Pulp - Different Class

by Kevin Orton Rating:10 Release Date:1995-10-30
Pulp - Different Class
Pulp - Different Class

Pulp’s 1995 album, Different Class is remarkable for several reasons. For one, it’s whip-smart Pop. For another, it's deft satire. It’s also the breakthrough for a band that had been flitting about for seventeen years. While they often get associated with the Britpop movement that catapulted Blur and Oasis, they were never really part of that scene. Which might explain why they stood apart. Regardless, after the highly acclaimed, His ‘n Hers, they suddenly shot out into the spotlight with Different Class. With a vengeance.

Allegedly, Jarvis Cocker wrote most of Different Class in a 48-hour burst of creativity. Regardless of how true that is, the album remains an enduring and scathing indictment of inequality. Beneath its glamourous Pop, ‘Common People’ is a complete evisceration of privilege. It's not just a case of rich girl slumming boy for how the other half lives. Its working-class boy becoming painfully aware of how fucked he is in the scheme of things. It's about learning the awful truth. There is no mobility. No level playing field. The Have’s will never give the Have-Not’s a leg up, merely exploit them to their advantage. To say it still resonates today is an understatement.

‘Mis-Shapes’ is a rallying cry of for social rejects everywhere, “They think they got us beat but revenge is going to be so sweet,” Cocker prophesizes. Perhaps, sensing it’s more wishful thinking than truth. Regardless, ‘Mis-Shapes’ sets the scene for characters to come. Outsiders they may be, yet just as flawed as the defects they condemn in society. At best, quirky, arty and intellectual. At worst, self-consciously snobbish, covetous and boorish. When not defiantly nerdy, creepily neurotic. Chockful of empathy and bile. In other words, inescapably human.  

 If you thought ‘Pencil Skirt’ was going to be an epistle to unrequited love, Cocker is having none of it. What ensues is a leering, wince-inducing exercise in middle-aged lechery. The soaring, ‘Disco 2000’ may be a love song but of the J. Alfred Prufrock variety. “We were friends but that’s as far as it went,” Cocker laments. Elsewhere, ‘Live Bed Show’ is a beautiful song full of the ugliest emotions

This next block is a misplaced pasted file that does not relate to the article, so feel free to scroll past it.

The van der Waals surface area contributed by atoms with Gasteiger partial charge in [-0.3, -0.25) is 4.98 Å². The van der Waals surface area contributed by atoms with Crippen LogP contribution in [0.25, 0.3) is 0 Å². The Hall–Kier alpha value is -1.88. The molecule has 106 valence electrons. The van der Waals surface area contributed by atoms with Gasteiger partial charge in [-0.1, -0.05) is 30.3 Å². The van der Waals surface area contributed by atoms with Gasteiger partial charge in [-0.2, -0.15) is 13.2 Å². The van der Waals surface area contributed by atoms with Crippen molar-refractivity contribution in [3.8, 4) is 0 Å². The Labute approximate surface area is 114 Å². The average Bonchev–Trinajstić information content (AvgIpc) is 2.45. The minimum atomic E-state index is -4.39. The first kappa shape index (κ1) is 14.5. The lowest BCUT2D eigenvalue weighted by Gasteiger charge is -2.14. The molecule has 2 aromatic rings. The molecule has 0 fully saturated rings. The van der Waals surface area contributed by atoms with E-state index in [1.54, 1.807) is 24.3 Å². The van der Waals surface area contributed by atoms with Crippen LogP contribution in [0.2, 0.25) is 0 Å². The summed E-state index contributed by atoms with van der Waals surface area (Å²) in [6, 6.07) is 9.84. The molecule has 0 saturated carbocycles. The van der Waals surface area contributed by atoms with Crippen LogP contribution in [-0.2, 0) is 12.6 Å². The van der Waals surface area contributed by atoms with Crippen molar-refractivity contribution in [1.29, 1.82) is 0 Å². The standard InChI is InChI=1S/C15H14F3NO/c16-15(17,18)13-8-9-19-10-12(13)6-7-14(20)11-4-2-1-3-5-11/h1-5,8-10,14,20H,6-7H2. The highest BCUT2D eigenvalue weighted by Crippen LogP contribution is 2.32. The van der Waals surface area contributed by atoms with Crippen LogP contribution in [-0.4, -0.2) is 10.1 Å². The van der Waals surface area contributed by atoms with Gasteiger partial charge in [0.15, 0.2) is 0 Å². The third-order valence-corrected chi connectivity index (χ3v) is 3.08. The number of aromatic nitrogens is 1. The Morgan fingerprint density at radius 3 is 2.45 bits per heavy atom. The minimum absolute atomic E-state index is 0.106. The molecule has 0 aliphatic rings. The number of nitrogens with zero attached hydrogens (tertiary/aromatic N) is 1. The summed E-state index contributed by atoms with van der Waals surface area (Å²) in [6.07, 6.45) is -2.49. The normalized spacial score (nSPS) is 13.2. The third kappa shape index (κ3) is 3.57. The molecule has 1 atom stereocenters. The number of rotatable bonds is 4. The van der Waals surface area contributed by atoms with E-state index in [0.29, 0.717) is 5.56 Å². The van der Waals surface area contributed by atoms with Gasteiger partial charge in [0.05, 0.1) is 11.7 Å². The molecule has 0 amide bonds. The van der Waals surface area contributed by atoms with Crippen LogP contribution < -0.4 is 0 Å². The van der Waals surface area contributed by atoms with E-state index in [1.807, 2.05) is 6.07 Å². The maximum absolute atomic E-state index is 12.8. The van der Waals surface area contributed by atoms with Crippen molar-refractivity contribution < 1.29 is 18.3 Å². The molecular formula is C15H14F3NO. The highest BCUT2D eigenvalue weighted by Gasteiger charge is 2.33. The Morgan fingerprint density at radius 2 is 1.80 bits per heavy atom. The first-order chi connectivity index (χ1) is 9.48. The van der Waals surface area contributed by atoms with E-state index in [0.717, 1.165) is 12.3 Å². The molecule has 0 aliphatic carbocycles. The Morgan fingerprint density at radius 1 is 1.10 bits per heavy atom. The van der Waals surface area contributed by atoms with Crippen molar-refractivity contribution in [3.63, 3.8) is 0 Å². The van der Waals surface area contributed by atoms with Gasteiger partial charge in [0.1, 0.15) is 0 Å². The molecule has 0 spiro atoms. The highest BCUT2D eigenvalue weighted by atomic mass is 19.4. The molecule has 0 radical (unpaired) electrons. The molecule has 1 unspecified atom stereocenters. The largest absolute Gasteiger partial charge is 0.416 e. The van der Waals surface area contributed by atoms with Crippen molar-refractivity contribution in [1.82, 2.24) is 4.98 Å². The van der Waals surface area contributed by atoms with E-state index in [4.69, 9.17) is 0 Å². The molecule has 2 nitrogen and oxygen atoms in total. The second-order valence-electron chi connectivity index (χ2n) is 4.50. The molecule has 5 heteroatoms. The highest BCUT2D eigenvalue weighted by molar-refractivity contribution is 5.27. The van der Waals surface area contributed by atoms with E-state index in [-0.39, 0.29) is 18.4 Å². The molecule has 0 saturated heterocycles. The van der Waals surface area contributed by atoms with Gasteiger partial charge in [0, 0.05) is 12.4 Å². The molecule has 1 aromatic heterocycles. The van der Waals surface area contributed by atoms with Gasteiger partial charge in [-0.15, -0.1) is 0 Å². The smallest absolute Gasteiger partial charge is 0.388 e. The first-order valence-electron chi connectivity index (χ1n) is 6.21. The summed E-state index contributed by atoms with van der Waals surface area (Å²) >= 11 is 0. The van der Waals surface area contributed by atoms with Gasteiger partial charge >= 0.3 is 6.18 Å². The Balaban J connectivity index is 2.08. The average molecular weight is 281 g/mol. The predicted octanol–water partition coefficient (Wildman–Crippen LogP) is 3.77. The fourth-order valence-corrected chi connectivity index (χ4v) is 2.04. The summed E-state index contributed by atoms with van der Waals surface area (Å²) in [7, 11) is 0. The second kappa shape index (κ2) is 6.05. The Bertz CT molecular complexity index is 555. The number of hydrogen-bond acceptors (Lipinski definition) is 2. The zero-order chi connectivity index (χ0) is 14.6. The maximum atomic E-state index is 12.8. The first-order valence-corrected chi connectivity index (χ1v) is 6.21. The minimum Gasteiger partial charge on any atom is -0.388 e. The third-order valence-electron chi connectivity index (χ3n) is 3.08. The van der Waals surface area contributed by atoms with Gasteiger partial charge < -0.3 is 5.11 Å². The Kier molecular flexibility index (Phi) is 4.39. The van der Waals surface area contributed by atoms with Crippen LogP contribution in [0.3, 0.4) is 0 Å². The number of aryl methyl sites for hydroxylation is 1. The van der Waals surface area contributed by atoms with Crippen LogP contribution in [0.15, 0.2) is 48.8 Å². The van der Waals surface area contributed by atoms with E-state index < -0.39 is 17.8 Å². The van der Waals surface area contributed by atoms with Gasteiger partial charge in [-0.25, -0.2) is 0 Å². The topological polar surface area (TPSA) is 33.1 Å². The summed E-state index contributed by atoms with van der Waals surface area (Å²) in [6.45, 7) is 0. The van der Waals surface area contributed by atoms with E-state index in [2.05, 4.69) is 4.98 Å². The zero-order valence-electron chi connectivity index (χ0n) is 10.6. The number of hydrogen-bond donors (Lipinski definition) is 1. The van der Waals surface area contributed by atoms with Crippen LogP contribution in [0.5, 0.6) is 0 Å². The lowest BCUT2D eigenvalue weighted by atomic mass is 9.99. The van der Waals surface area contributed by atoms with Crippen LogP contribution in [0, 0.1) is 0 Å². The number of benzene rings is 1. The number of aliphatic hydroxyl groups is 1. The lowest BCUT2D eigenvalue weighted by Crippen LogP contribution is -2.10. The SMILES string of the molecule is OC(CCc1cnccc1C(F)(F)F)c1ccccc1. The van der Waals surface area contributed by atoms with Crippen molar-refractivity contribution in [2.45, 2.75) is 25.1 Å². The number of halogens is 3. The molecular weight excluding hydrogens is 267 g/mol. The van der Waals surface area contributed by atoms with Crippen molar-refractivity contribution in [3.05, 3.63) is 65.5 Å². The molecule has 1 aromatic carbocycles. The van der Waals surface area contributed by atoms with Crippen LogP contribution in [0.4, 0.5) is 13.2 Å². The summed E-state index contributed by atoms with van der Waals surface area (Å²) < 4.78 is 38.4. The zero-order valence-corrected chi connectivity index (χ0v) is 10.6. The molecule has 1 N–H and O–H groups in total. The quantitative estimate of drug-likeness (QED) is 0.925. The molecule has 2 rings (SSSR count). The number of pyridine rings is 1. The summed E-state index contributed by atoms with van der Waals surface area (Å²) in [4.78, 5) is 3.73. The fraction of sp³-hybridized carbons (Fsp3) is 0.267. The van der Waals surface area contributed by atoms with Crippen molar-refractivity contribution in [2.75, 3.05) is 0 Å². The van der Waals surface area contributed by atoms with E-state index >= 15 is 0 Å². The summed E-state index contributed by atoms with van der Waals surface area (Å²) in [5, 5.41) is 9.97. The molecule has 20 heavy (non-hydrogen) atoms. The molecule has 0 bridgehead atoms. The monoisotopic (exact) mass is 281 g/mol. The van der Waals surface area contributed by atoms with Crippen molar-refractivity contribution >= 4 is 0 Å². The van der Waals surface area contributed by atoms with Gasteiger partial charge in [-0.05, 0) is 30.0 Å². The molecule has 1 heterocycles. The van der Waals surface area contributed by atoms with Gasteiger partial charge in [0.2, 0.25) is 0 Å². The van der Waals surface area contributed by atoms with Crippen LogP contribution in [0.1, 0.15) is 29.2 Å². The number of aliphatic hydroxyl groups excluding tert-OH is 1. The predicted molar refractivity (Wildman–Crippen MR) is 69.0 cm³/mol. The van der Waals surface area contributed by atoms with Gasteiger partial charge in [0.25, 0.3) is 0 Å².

‘Something Changed’ is an album standout. A stunning Pop ballad, ironically devoid of irony. Musing on how the most trivial of moments can forever change you. And where ‘I Spy’ and other songs revel in the voyeuristic, ‘F.E.E.L.I.N.G. C.A.L.L.E.D. L.O.V.E ‘ surrenders completely to the mad notion of romance, even if, “It’s not convenient…It doesn’t fit my plans’.

Another highlight is, ‘Sorted For E’s and Wizz’. After the ecstasy wears off, our narrator gets the nagging feeling he hasn’t been born into a society so much as a prison. Meanwhile, the damsel in her ‘Underwear’ finds herself in another kind of prison. Nor is it an entirely non-consensual situation. And while our narrator frets over our ingenue’s plight, he also secretly harbors the knowledge that if circumstances were different, he might eagerly be capable of taking advantage.

We hit the home stretch with ‘Monday Morning’ before, ‘Bar Italia’ bids us a world-weary farewell in the tradition of Bowie’s, ‘Rock & Roll Suicide’.  In terms of influences, fashionably chic retro nods to Serge Gainsbourg and Scott Walker abound. Toes are dipped in Bowie and Roxy Glam, as well as the kitchen sink drama of The Smiths. ‘Disco 2000’ owes much to such heady works such as Laura Branigan’s, ‘Gloria’. Lyrically, Cocker not only studied at the school of Ray Davies’ wry sarcasm, he passed the exam with flying colors.

Without a doubt, Different Class is Pulp’s masterpiece. Beneath the album’s bubbly Pop exterior lies not only sharp satire but real outrage. This Is Hardcore would follow and while Pulp certainly capitalized on their breakthrough, they also gloriously slipped into excess. It’s a great album about the trappings of fame but with Different Class Pulp remain outsiders looking in. Here they are at their peak. Not only clever but accessible. While they certainly rode the wave of the Britpop boom along with The Verve, Blur, Radiohead, and Oasis, Pulp had something they didn’t: Biting wit and the refreshing ability to not take themselves too seriously. When it came to class, they savaged it---with class.

 

 

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